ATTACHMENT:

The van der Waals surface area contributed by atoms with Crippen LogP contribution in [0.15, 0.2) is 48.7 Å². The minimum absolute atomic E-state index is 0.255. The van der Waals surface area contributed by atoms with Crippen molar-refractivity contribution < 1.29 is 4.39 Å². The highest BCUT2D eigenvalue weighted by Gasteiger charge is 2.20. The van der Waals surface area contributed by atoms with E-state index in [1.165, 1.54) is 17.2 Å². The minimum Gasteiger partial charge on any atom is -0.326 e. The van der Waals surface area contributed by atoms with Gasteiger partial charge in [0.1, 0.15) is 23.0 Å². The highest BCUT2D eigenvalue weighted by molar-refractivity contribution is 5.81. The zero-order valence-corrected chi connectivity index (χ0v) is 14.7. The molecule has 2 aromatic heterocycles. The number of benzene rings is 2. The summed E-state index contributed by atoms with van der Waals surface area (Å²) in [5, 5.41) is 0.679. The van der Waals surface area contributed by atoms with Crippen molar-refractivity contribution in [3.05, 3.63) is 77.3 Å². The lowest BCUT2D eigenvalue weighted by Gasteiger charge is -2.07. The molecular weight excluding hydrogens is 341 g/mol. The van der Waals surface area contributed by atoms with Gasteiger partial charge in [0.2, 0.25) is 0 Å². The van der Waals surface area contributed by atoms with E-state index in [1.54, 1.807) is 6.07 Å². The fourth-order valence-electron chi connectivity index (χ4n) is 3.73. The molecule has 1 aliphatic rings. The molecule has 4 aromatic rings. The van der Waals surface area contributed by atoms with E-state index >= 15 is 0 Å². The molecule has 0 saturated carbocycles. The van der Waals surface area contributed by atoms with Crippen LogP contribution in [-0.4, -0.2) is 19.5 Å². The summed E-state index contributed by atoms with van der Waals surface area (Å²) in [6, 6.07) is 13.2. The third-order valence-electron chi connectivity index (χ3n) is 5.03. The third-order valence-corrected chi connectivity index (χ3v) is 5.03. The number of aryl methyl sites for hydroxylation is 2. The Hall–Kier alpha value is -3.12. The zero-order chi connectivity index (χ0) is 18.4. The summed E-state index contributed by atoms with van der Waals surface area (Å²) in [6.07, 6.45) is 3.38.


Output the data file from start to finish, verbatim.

The van der Waals surface area contributed by atoms with Crippen LogP contribution in [0.15, 0.2) is 48.7 Å². The minimum absolute atomic E-state index is 0.255. The van der Waals surface area contributed by atoms with Crippen molar-refractivity contribution < 1.29 is 4.39 Å². The highest BCUT2D eigenvalue weighted by Gasteiger charge is 2.20. The van der Waals surface area contributed by atoms with E-state index in [1.165, 1.54) is 17.2 Å². The minimum Gasteiger partial charge on any atom is -0.326 e. The van der Waals surface area contributed by atoms with Gasteiger partial charge in [0.1, 0.15) is 23.0 Å². The highest BCUT2D eigenvalue weighted by molar-refractivity contribution is 5.81. The zero-order valence-corrected chi connectivity index (χ0v) is 14.7. The molecule has 2 aromatic heterocycles. The number of benzene rings is 2. The summed E-state index contributed by atoms with van der Waals surface area (Å²) in [5, 5.41) is 0.679. The van der Waals surface area contributed by atoms with Crippen molar-refractivity contribution in [3.05, 3.63) is 77.3 Å². The lowest BCUT2D eigenvalue weighted by Gasteiger charge is -2.07. The molecular weight excluding hydrogens is 341 g/mol. The van der Waals surface area contributed by atoms with Gasteiger partial charge in [0.2, 0.25) is 0 Å². The van der Waals surface area contributed by atoms with E-state index in [1.54, 1.807) is 6.07 Å². The fourth-order valence-electron chi connectivity index (χ4n) is 3.73. The molecule has 1 aliphatic rings. The molecule has 4 aromatic rings. The van der Waals surface area contributed by atoms with E-state index >= 15 is 0 Å². The molecule has 0 saturated carbocycles. The van der Waals surface area contributed by atoms with Crippen LogP contribution in [-0.4, -0.2) is 19.5 Å². The summed E-state index contributed by atoms with van der Waals surface area (Å²) in [6, 6.07) is 13.2. The third-order valence-electron chi connectivity index (χ3n) is 5.03. The third-order valence-corrected chi connectivity index (χ3v) is 5.03. The number of aryl methyl sites for hydroxylation is 2. The Hall–Kier alpha value is -3.12. The zero-order chi connectivity index (χ0) is 18.4. The summed E-state index contributed by atoms with van der Waals surface area (Å²) in [6.07, 6.45) is 3.38.